In “One Simple Idea: How Positive Thinking Reshaped Modern Life,” author Mitch Horowitz traces the history of a simple idea that has pervaded human (and particularly, American) culture for centuries: We can create our reality with our thoughts.
For Norman Vincent Peale, it was the “Power of Positive Thinking.” For Napoleon Hill, it was “Think and Grow Rich.” For Earl Nightingale, it was “We Become What we Think About.”
Nightingale’s story is an interesting one. He was a former marine and an avid reader who had devoted his life to studying human success. Horowitz describes how, after years of searching, Nightingale finally realized that he had cracked the code:
“In the writings of every era, from the Taoist philosophy of Lao Tzu to the Stoic meditations of the Roman emperor Marcus Aurelius to the Transcendentalist essays of Emerson, the same truth appeared, over and over. . . We become what we think about.”
In 1956, he recorded this six-word formula for success in a thirty-minute recording he called “The Strangest Secret.” It became the first spoken-word album to sell more than a million copies—a Gold Record.
Today, this idea is still selling better than ever. And somehow, in spite of all the popularity, it’s still a “Secret.” In 2006, Rhonda Byrne, published “The Secret,” which promoted “The Law of Attraction” (that we attract the experiences and events of our lives by the frequency of our thoughts,) selling more than 21 million copies and spending 146 weeks at the top of the New York Times bestseller list (see Wikipedia.)
Clearly, there is something about this “simple idea” that is very compelling. It is something that we keep coming back to in our philosophies. And when it does come back, it always seems to strike a chord.
Why do we so easily succumb to the spell of “positive thinking?” There are many possible answers. First, we want to believe that we are not buffeted about by forces beyond our control. It is comforting to think that the power to succeed is within us.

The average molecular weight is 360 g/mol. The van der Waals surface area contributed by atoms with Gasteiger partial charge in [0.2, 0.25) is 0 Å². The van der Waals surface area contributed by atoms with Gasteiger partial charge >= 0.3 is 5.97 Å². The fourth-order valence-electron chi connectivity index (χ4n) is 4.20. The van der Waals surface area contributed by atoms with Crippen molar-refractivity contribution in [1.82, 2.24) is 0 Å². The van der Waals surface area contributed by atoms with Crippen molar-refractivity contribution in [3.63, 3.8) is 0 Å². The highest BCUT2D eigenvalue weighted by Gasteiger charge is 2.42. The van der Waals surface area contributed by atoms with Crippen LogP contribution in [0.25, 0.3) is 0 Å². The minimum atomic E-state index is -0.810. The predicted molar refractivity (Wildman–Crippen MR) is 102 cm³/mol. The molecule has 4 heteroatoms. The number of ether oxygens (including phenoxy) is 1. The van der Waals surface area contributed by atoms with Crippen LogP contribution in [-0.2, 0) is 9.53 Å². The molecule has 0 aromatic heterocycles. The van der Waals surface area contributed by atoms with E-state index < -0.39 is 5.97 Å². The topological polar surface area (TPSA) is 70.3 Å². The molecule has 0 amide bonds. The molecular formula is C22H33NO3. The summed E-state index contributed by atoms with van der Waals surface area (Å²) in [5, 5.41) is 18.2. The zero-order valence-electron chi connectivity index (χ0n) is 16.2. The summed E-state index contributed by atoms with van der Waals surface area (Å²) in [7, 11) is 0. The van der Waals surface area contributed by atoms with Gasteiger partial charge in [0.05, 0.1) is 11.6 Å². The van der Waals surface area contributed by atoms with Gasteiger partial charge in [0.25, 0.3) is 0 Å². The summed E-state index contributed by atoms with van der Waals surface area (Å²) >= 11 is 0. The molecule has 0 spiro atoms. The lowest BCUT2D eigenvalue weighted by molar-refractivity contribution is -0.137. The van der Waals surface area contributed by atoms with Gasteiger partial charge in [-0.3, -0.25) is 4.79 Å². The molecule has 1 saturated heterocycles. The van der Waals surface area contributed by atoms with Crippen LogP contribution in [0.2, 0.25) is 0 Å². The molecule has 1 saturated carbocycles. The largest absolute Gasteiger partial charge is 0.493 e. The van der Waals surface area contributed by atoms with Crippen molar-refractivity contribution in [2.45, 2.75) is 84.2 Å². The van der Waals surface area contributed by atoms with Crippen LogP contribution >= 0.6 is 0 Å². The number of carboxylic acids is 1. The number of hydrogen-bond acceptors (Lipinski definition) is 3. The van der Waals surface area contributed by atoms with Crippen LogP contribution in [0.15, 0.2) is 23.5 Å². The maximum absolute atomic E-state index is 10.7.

Second, it gives us hope for the future. There is a better tomorrow in store for us, if we can only wrangle our all-powerful mind in the right direction.
And third, maybe, just maybe, it actually works.
“Does it work?,” is a complex question. And one that consumes the last chapter of Horowitz’ book. His answer, as close to the truth as you can get, is a resounding “sort of.”
“Positive thinking is less than its most enthusiastic exponents believe—it is not a psycho-spiritual magic wand or an all-encompassing, result-making law of life. But it is also a great deal more than what its critics see it as.”
Positive thinking may be (as Anthony Robbins describes it) “a useful lie” more than a universal law. Believing in our thoughts simply fuels our passions and gives us the energy to perform the hard work of making our dreams into reality.
One of the answers that Horowitz gives is that positive thinking pushes us “to come to terms with precisely what we want.” Before we can imagine our dreams into reality, we must become clear about exactly what is the future we are hoping to create. And that, it seems, has always been the hard part.
References and recommended reading:
Horowitz, M. (2014). One Simple Idea: How Positive Thinking Reshaped Modern Life. Crown.
This is fun to contemplate,Jeremy. I thought. “Possessive Thinking”. Each one of us creates our own thinking, perceiving, and action priories depending on our context mindfulness.
Like in AI, what we focus on grows. One foot in the here and now and one foot a tad in the future, smiling at the past, too, and learning from it.
I wonder if positive psychology is a “useful lie”
Dreams are manifestations of our desires. Thoughts manifest into actions. Every cell in our bodies has memory. So, it’s no surprise really that our actions and behavior are the result of our thoughts–whether subtle and subconscious or intentional. But, yes, it’s not easy to believe until we experience it for ourselves, And so, every time someone realizes this timeless truth, it is an aha moment… the secret is revealed yet again.